Could sandwiches be helping the spread of global warming? Buzz60’s Nick Cardona (@nickcardona93) has that story.
Researchers at The University of Manchester have carried out the first ever study looking at the carbon footprint of sandwiches, both home-made and pre-packaged. They considered the whole life cycle of sandwiches, including the production of ingredients, sandwiches and their packaging, as well as food waste discarded at home and elsewhere in the supply chain.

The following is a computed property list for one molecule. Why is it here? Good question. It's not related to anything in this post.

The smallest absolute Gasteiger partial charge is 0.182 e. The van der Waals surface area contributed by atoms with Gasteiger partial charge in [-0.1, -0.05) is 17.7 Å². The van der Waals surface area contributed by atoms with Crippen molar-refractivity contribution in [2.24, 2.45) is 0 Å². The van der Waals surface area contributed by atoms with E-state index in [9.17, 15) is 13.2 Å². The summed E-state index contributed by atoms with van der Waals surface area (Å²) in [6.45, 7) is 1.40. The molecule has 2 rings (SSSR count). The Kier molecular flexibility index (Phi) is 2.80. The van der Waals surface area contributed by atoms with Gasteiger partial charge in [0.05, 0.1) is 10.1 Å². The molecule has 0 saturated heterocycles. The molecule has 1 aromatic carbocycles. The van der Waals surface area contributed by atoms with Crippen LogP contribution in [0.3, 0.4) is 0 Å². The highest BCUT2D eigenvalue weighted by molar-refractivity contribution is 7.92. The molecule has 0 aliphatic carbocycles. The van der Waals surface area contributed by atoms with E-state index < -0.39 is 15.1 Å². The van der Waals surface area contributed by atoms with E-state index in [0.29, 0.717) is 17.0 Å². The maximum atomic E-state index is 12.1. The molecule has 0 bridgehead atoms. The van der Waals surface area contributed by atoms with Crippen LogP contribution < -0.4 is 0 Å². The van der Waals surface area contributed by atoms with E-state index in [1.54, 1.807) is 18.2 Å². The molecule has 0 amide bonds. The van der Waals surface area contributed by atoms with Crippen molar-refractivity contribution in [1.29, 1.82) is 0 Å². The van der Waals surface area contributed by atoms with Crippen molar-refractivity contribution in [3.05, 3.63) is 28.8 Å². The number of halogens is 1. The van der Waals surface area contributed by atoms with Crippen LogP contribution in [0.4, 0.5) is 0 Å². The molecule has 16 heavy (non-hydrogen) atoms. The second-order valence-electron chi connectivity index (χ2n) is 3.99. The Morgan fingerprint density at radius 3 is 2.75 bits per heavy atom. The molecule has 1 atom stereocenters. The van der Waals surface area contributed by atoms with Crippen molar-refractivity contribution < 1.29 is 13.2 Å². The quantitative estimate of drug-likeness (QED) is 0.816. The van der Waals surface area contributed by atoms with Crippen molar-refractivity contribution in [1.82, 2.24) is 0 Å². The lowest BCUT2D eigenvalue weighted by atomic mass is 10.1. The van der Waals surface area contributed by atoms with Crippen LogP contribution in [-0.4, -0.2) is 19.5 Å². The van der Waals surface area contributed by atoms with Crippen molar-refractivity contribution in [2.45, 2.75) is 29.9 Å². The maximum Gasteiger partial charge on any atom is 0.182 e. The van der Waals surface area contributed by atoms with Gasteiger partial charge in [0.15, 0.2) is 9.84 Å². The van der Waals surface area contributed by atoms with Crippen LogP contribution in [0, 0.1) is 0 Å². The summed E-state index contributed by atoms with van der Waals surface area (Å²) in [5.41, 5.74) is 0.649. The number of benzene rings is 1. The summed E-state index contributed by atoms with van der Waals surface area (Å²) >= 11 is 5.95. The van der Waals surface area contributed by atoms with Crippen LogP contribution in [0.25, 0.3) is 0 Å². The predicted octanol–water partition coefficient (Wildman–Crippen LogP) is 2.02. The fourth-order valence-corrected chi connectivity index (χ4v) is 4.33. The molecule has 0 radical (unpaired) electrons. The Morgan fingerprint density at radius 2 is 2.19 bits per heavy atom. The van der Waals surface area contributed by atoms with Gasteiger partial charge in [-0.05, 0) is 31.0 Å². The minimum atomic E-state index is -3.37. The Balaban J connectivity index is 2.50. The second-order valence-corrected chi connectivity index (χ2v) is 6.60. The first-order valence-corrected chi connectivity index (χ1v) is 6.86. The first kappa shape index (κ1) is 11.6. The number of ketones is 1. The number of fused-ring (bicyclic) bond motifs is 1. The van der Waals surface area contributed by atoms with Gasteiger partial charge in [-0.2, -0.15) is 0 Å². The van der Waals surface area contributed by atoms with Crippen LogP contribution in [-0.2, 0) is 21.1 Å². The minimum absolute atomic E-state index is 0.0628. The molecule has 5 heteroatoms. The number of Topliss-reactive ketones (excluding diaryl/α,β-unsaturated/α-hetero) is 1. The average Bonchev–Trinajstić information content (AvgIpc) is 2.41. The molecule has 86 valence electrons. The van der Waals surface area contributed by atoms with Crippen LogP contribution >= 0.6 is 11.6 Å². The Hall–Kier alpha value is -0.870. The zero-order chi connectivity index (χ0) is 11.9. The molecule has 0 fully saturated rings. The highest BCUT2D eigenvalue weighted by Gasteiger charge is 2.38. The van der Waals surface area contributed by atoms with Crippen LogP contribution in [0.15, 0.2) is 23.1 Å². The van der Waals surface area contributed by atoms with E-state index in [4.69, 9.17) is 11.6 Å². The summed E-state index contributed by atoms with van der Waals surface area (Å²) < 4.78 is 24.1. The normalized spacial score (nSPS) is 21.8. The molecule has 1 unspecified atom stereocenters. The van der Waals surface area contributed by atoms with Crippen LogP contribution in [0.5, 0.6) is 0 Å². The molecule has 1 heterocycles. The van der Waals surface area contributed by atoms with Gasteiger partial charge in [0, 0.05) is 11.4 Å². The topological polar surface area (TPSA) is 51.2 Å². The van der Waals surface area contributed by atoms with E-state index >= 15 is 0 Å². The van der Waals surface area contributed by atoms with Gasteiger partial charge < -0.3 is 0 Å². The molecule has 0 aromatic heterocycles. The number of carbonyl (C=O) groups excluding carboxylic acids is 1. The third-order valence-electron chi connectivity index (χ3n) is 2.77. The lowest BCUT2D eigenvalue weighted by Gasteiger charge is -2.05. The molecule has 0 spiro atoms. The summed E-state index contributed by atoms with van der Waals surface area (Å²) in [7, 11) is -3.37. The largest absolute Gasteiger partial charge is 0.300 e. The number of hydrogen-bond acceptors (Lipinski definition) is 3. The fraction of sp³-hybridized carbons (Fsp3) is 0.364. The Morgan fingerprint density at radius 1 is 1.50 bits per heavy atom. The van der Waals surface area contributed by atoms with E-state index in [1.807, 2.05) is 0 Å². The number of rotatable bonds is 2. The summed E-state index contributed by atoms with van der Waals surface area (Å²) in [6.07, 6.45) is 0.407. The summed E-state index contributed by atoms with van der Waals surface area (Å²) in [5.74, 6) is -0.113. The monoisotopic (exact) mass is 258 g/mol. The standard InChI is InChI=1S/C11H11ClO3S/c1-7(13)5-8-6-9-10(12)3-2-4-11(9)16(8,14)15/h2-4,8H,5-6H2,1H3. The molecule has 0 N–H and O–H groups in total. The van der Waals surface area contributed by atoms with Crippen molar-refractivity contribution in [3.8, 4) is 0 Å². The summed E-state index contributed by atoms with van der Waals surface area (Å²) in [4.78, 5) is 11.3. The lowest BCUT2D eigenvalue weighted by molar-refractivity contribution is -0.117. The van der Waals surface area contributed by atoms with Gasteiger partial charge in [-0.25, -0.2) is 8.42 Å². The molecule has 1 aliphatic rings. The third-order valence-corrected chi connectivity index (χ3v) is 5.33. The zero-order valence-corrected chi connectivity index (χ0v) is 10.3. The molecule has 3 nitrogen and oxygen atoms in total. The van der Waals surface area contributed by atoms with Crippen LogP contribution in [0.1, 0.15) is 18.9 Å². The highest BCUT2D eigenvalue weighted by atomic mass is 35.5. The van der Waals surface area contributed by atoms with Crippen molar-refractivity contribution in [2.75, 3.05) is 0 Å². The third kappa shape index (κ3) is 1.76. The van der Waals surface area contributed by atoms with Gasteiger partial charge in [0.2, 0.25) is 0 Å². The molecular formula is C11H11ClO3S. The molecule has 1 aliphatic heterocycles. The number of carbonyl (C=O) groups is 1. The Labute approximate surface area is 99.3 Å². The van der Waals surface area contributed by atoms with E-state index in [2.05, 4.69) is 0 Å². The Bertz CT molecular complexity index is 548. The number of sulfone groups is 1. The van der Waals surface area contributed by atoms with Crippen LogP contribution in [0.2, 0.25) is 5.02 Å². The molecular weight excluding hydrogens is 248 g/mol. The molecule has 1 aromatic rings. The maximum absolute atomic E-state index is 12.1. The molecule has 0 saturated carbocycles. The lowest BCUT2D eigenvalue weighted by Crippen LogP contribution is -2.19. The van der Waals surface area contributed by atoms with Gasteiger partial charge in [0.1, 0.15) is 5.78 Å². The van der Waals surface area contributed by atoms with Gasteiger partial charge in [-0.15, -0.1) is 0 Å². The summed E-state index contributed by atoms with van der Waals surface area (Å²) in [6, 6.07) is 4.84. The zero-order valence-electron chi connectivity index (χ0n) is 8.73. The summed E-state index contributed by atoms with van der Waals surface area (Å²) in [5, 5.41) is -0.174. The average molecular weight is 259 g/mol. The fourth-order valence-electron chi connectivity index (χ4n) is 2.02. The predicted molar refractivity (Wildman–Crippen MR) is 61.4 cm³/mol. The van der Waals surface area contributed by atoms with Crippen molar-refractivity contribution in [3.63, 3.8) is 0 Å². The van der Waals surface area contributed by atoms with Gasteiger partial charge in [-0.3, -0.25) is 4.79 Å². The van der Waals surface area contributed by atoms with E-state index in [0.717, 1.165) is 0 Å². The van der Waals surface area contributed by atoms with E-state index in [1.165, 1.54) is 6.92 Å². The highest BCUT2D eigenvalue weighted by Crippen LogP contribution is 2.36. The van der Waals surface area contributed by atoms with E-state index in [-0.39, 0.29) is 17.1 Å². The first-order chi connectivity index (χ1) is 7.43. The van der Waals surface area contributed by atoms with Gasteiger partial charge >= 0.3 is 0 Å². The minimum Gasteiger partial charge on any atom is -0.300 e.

Altogether the team looked at 40 different sandwich types, recipes and combinations. They found the highest carbon footprints for the sandwiches with pork meat (bacon, ham or sausages) and those containing cheese or prawns.
Of the recipes considered, the most carbon-intensive variety is a ready-made ‘all-day breakfast’ sandwich which includes egg, bacon and sausage. The researchers estimate that this type of sandwich generates 1441 grams of carbon dioxide equivalent (CO2 eq.). This is equivalent to CO2 emissions from driving a car for 12 miles.
The sandwich with the lowest carbon emission equivalent is a simple home-made favourite, ham and cheese. The study also found that making your own sandwiches at home could reduce carbon emissions by a half compared to ready-made equivalents